Thursday, June 15, 2017

Frittata - the easy Italian egg dish . . . . . . . . .

The frittata is an Italian omelette. Unlike its soft and creamy French cousin, 
it is cooked more slowly than other eggy things, always over very low heat, and
 on both sides. 
This means that any additions to the basic mixture can be slightly larger giving this
 substantial dish a certain rusticity. Like an omelette, it can be filled with almost
 anything that takes your fancy.

With a lot of extra eggs on hand, plus a bowl of oven-roasted veggies waiting
 to be used up - eggplant, sliced small new potatoes, red onion, crimini and
 shitake mushrooms - I made this one a few nights back. 
It made 4 generous servings so for the two of us we had a hot meal with a salad, 
and extra for the following day at room temperature with ratatouille - which I make
 weekly now through the summer months when veggies are soooo good!

Here's my basic recipe for a frittata for 4 servings ~

6 large eggs
freshly ground black pepper
a large handful of grated Parmesan or Gruyére cheese
2 oz of butter

Beat the eggs in a bowl with a fork for 20 seconds or so, along with the salt, pepper and cheese, until just mixed (longer will cause frittata to blow up and then fall into a heavy dense layer). Meanwhile add butter to a large skillet at least 10" in diameter, and when the butter froths add any additions, such as already roasted veggies. Tip in the egg mixture and immediately reduce heat to as low as your burner will go. Leave the eggs to cook gently for 15 minutes, or until the underneath is set ~ topside should still be a little runny.
Have a hot grill ready - I use my oven set on broil - place skillet under, about 6" from the heat (I wrap my silicone handle in tinfoil to protect it) for just 1-2 minutes to set - do not allow to brown.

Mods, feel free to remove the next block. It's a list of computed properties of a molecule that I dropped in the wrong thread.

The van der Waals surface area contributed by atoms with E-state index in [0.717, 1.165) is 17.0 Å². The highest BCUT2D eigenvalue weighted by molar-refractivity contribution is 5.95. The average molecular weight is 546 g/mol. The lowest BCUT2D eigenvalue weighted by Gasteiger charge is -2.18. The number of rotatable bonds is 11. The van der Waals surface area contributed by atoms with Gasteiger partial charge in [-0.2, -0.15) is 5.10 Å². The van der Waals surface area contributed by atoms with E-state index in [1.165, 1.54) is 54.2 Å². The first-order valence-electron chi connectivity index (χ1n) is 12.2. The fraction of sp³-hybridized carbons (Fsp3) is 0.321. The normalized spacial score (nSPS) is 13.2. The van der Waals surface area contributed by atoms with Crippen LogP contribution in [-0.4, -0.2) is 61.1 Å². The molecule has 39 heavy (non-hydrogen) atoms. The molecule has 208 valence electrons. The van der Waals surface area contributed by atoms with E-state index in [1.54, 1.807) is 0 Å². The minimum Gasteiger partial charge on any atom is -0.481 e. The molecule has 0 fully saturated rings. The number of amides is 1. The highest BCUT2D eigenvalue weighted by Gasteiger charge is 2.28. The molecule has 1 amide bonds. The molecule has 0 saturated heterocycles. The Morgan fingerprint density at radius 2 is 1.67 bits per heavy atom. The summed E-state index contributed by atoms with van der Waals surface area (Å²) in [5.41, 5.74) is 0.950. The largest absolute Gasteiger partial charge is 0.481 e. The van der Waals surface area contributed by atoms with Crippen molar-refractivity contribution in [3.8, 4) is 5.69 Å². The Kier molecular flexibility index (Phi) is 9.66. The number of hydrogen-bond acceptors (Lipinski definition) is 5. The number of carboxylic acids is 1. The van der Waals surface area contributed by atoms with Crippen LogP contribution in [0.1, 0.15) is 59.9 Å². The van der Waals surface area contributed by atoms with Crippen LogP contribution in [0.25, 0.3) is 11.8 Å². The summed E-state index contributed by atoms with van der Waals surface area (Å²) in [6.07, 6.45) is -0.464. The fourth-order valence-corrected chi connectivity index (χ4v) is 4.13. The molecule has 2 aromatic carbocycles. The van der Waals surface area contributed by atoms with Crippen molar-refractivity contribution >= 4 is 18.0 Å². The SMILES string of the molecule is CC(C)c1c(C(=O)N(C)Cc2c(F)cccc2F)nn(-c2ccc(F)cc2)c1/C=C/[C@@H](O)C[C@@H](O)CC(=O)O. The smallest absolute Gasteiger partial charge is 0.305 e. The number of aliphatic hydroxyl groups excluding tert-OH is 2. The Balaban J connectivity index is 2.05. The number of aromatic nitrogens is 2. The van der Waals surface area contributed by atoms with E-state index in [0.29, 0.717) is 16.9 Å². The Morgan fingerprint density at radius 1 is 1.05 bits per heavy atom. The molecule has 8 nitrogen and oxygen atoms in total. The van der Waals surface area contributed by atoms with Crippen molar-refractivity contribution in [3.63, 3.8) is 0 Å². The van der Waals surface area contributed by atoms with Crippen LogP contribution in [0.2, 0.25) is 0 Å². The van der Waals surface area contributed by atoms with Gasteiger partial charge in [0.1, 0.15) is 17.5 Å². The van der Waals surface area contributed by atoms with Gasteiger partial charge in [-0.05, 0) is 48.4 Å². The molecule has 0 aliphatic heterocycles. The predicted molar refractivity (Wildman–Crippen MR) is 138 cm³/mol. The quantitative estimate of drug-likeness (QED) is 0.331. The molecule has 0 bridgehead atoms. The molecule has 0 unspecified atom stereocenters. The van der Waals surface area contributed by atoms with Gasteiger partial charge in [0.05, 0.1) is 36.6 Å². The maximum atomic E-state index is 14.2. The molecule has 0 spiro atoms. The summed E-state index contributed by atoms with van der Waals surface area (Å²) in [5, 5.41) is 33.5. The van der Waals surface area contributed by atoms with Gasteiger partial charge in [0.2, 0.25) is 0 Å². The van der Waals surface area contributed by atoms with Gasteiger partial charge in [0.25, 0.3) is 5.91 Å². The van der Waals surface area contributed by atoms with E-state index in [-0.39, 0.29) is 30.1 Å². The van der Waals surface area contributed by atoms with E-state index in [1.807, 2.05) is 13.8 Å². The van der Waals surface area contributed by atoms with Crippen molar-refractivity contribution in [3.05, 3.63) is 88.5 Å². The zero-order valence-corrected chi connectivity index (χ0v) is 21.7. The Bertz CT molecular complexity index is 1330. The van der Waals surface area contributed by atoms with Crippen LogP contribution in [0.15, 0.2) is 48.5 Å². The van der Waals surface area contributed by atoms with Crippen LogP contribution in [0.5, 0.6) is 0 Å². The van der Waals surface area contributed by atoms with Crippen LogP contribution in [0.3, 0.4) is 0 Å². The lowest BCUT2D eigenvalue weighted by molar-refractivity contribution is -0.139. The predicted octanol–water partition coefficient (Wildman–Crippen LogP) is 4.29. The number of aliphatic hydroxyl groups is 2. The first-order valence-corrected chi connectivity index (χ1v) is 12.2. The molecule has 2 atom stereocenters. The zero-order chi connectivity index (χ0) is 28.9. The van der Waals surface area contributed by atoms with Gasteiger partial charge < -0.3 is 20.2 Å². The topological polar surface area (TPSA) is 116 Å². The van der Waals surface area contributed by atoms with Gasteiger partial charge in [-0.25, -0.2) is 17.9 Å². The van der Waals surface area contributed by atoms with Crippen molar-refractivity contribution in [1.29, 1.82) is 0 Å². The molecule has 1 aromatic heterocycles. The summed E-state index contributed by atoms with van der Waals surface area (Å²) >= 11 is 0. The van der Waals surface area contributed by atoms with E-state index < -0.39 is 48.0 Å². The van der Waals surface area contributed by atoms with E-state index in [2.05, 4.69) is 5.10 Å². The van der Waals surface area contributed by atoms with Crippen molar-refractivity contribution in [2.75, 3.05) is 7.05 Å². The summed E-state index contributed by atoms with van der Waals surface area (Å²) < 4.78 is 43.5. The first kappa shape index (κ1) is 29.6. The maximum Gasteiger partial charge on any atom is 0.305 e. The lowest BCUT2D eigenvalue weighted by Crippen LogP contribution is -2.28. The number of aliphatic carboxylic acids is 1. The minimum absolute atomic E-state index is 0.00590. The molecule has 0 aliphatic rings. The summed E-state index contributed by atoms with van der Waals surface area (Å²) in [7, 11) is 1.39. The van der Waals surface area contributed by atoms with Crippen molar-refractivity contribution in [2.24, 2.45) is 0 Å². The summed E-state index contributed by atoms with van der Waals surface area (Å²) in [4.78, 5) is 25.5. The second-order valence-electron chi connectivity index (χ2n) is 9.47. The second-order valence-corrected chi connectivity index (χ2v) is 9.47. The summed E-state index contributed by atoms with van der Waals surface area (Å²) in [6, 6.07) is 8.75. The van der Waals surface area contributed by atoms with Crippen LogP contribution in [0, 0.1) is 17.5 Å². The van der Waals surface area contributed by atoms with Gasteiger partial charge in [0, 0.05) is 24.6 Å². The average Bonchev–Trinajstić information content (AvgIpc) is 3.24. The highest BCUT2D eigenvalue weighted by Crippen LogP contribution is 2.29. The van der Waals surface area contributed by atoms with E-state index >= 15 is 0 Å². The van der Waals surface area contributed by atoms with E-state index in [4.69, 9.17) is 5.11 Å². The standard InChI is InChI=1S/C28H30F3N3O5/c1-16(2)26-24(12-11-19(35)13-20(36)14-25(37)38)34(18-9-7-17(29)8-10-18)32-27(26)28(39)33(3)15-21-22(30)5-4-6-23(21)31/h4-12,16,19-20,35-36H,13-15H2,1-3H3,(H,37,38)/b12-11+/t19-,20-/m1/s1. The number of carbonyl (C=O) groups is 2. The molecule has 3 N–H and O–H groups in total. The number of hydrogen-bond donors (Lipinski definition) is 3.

Remove from oven, slide a palette knife under the frittata to loosen it and slide on to a warm plate. Cut into wedges and serve.


I also added arugula dressed with just a little olive oil, sea salt and pepper, and some
 chopped fresh parsley from the garden.



  1. When my husband was here to make them, this was our usual Sunday night dinner :)
    He was such a good cook .. I should have paid more attention ! I am going to try your recipe and see if I pass the test !

  2. That looks wonderful. Nothing healthier I think.

  3. We love frittatas. We make them about once a month for Sunday breakfast. Yours looks and sounds wonderful!

  4. Dear Mary, Love the ingredients of your frittata...must give it a try.

  5. This is beautiful Mary. We are like-minded this week. I made a cauliflower cake from Yotam Ottolenghi. I wonder if you have any of his cookbooks. Have a great weekend!

  6. I've learned a few tips here as frittatas are appraently how I make my eggs although I always thought they were omelettes, now I know! I use low heat too but I think I need to not add milk or water to them --just keep it to whisked eggs with the other ingredients. I always thought one adds milk! Ha.

    OK, done! finally. I have actually caught up and read all your posts...just in time for your next adventure! Thank you for filling us in on all the trip and ventures. I vicariously enjoyed it here very much.

    This begs the question though, dear Mary: if you had to chose one place as your favourite to visit (not including Devon for obvious emotional ties) what would it be? You've been to so many wonderful locales around the world.

  7. It looks delicious and satisfying. So healthful, too.

  8. I can almost smell it - wonderful!!!

  9. Oh!!! It looks just delicious! I would love this.

  10. My late husband enjoyed making frittatas. Yours looks delicious. Isn't arugula wonderful? Dennis and I have a favorite restaurant in Hood River, Oregon that makes a scrumptious arugula, roasted beets and goat cheese salad. I've tried making it at home. Not a bad reproduction, if I do say so myself. xo


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